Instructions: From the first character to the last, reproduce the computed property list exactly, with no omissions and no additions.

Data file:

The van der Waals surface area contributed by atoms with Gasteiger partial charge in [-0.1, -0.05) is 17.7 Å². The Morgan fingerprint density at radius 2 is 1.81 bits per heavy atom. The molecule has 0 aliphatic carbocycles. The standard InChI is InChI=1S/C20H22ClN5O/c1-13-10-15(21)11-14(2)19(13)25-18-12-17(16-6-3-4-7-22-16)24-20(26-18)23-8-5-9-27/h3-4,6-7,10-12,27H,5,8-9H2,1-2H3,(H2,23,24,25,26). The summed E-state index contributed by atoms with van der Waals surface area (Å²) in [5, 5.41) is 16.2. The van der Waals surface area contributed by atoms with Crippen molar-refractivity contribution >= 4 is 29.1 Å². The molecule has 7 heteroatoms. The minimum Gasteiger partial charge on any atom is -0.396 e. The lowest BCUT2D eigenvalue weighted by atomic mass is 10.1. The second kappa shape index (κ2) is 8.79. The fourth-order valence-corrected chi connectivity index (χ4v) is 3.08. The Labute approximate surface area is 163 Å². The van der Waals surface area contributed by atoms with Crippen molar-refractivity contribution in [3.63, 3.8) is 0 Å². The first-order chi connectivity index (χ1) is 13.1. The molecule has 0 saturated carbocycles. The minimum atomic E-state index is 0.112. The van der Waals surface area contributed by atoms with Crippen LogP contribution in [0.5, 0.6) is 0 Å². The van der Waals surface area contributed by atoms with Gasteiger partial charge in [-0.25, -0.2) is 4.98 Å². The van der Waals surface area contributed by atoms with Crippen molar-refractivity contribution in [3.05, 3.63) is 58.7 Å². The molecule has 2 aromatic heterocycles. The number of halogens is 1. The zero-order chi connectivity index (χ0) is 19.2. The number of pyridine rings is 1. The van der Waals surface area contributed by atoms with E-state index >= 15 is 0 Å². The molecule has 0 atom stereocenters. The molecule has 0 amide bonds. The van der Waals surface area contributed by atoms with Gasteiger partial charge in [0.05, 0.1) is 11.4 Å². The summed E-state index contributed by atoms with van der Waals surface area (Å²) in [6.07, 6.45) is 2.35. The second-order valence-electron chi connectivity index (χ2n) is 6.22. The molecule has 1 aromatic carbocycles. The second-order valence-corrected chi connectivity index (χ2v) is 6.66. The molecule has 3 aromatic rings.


The van der Waals surface area contributed by atoms with Gasteiger partial charge in [-0.1, -0.05) is 17.7 Å². The Morgan fingerprint density at radius 2 is 1.81 bits per heavy atom. The molecule has 0 aliphatic carbocycles. The standard InChI is InChI=1S/C20H22ClN5O/c1-13-10-15(21)11-14(2)19(13)25-18-12-17(16-6-3-4-7-22-16)24-20(26-18)23-8-5-9-27/h3-4,6-7,10-12,27H,5,8-9H2,1-2H3,(H2,23,24,25,26). The summed E-state index contributed by atoms with van der Waals surface area (Å²) in [5, 5.41) is 16.2. The van der Waals surface area contributed by atoms with Crippen molar-refractivity contribution >= 4 is 29.1 Å². The molecule has 7 heteroatoms. The minimum Gasteiger partial charge on any atom is -0.396 e. The lowest BCUT2D eigenvalue weighted by atomic mass is 10.1. The second kappa shape index (κ2) is 8.79. The fourth-order valence-corrected chi connectivity index (χ4v) is 3.08. The Labute approximate surface area is 163 Å². The van der Waals surface area contributed by atoms with Crippen molar-refractivity contribution in [3.63, 3.8) is 0 Å². The first-order chi connectivity index (χ1) is 13.1. The molecule has 0 saturated carbocycles. The minimum atomic E-state index is 0.112. The van der Waals surface area contributed by atoms with Crippen LogP contribution in [0.5, 0.6) is 0 Å². The van der Waals surface area contributed by atoms with Gasteiger partial charge in [-0.25, -0.2) is 4.98 Å². The van der Waals surface area contributed by atoms with Crippen molar-refractivity contribution in [3.05, 3.63) is 58.7 Å². The molecule has 2 aromatic heterocycles. The number of halogens is 1. The zero-order chi connectivity index (χ0) is 19.2. The number of pyridine rings is 1. The van der Waals surface area contributed by atoms with E-state index >= 15 is 0 Å². The molecule has 0 atom stereocenters. The molecule has 0 amide bonds. The van der Waals surface area contributed by atoms with Gasteiger partial charge in [0.05, 0.1) is 11.4 Å². The summed E-state index contributed by atoms with van der Waals surface area (Å²) in [6.07, 6.45) is 2.35. The second-order valence-electron chi connectivity index (χ2n) is 6.22. The molecule has 1 aromatic carbocycles. The second-order valence-corrected chi connectivity index (χ2v) is 6.66. The molecule has 3 aromatic rings.